Intercultural relationships can be a wonderful or contentious part of living overseas, and sometimes both. Often it works out, but occasionally it fails, even after years of marriage.

Susan Blumberg-Kason looks at her own failed marriage in Good Chinese Wife: A Love Affair with China Gone Wrong. Describing herself as a “painfully shy Midwestern wallflower,” she met her future husband, Cai Jun, at the Chinese University of Hong Kong in the mid-1990s. Studying Mandarin gave the two an instant bond in Cantonese-speaking Hong Kong and their relationship flourished quickly. The pair were engaged within a year of their first encounter, when the author was 24. Their rush to marriage and the author’s rose-colored view of Chinese culture at the time make the reader wonder if many of the issues that emerge later in the book might have been avoided if the two had had a longer courtship.


Their differences began to emerge as early as the first night of their honeymoon, with examples that will resonate with many readers who have been involved in intercultural relationships in China, highlighting what makes both sides uncomfortable with the other.

“Cai entered the bathroom to take a shower but soon returned fully dressed, holding a plush white hand towel. ‘Susan, is this okay?’ ‘What do you mean?’ ‘Aizibing.’ ‘AIDS?’ He nodded. ‘Do you think this towel is clean?’ ‘Of course. You think you can get AIDS from a towel?’ ‘Foreigners have AIDS, and they stay at this hotel.’ What? How could Cai, who was studying for a PhD (albeit not in a scientific field), believe that AIDS could be contracted from a hotel towel and that AIDS cases originated from foreigners? What about me, his foreign wife?”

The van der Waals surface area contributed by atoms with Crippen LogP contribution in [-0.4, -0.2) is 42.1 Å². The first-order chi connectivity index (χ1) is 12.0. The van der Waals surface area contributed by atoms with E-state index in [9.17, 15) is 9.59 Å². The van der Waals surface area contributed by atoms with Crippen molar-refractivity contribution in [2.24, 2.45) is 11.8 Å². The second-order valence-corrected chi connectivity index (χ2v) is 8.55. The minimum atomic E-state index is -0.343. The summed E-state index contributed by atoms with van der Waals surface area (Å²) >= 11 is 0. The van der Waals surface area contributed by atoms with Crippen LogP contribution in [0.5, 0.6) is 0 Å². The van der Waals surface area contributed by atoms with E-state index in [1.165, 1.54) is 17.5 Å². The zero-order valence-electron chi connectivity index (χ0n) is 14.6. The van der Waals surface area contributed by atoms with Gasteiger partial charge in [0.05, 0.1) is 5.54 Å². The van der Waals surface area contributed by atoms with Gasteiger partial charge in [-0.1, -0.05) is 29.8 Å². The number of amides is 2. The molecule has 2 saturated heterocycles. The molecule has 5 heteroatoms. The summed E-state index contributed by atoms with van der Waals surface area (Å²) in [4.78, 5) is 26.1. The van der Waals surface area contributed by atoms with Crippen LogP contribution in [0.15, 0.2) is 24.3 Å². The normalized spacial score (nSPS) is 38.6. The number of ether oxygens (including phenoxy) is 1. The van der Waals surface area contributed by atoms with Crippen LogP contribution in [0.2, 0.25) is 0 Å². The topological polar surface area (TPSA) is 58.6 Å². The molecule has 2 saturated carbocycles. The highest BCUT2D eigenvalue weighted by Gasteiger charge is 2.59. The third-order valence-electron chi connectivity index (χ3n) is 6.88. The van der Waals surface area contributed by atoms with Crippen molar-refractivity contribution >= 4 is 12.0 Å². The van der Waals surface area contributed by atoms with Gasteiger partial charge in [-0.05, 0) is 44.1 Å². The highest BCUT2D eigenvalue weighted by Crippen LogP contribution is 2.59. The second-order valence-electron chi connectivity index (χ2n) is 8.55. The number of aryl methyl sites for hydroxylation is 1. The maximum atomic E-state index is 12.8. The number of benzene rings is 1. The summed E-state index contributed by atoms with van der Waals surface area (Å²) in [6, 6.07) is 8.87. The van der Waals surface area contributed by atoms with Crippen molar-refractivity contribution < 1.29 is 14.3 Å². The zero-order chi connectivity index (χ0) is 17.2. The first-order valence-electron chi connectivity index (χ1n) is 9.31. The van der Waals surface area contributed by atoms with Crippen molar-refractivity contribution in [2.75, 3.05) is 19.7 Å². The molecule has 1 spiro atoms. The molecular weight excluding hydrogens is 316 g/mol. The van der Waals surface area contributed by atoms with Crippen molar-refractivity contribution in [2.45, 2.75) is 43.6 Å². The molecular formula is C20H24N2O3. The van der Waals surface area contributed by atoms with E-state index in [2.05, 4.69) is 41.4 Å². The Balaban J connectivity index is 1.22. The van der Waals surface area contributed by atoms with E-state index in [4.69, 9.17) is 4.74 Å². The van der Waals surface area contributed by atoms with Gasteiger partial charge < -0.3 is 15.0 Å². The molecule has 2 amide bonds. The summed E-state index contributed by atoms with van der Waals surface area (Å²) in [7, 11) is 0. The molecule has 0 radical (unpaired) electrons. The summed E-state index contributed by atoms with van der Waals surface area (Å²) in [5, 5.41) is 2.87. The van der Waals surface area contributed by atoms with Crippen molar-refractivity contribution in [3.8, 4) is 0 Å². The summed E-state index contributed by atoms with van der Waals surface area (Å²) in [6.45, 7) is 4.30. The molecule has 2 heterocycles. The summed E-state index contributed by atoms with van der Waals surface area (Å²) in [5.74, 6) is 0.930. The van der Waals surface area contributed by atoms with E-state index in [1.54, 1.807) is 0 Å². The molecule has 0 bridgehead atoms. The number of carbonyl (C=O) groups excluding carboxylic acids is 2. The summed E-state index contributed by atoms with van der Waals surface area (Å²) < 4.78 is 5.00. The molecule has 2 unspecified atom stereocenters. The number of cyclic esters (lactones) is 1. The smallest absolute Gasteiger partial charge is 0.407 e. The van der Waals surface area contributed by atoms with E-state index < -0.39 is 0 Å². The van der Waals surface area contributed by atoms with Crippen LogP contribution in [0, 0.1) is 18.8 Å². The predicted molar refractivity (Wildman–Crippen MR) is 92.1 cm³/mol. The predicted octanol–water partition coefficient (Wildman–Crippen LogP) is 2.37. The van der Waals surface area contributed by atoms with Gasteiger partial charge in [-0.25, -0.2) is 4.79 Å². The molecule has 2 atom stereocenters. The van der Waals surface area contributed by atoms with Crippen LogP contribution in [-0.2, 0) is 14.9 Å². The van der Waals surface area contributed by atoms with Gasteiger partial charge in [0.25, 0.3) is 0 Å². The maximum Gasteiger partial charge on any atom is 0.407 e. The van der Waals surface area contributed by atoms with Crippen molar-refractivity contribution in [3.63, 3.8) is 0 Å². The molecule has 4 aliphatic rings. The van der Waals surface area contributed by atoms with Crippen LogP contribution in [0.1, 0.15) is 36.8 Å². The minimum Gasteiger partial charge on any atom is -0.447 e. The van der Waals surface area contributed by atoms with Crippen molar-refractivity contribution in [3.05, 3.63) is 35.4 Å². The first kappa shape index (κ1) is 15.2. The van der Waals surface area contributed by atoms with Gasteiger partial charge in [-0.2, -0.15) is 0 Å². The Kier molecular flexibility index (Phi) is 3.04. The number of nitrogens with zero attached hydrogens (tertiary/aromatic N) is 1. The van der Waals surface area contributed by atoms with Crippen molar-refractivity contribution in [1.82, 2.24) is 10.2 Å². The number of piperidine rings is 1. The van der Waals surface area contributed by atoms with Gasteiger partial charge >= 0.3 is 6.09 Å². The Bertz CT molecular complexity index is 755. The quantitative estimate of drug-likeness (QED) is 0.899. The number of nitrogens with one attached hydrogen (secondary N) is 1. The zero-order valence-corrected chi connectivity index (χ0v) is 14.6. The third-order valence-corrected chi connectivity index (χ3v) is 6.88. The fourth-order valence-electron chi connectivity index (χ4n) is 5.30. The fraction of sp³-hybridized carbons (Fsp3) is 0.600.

The contrast between Blumberg-Kason and her husband is magnified when they spend the summer with his parents in rural Hubei province. And things take a more difficult turn when their son, Jake, is born. Cai expects her to zuo yuezi, a traditional Chinese postnatal period of limited activity for new mothers. The tables are turned when Cai objects, after the fact, to Jake’s circumcision as part of Jewish custom.

Their relationship deteriorates, although as expected from a first-person memoir, we only hear Blumberg-Kason’s side of the story. Eventually they move to San Francisco, along with her husband’s in-laws, and Blumberg-Kason struggles to support all five people while working as a secretary.

Good Chinese Wife is guaranteed to make the reader uncomfortable for the unflinching way in which it examines first-hand the prejudices and stereotypes of both sides of a Chinese-Western relationship. Readers who have been in or are considering entering into one may squirm at moments when the culture clash resonates.

Good Chinese Wife is available from The Bookworm and on Amazon.com.

Photo: Susan Blumberg-Kason


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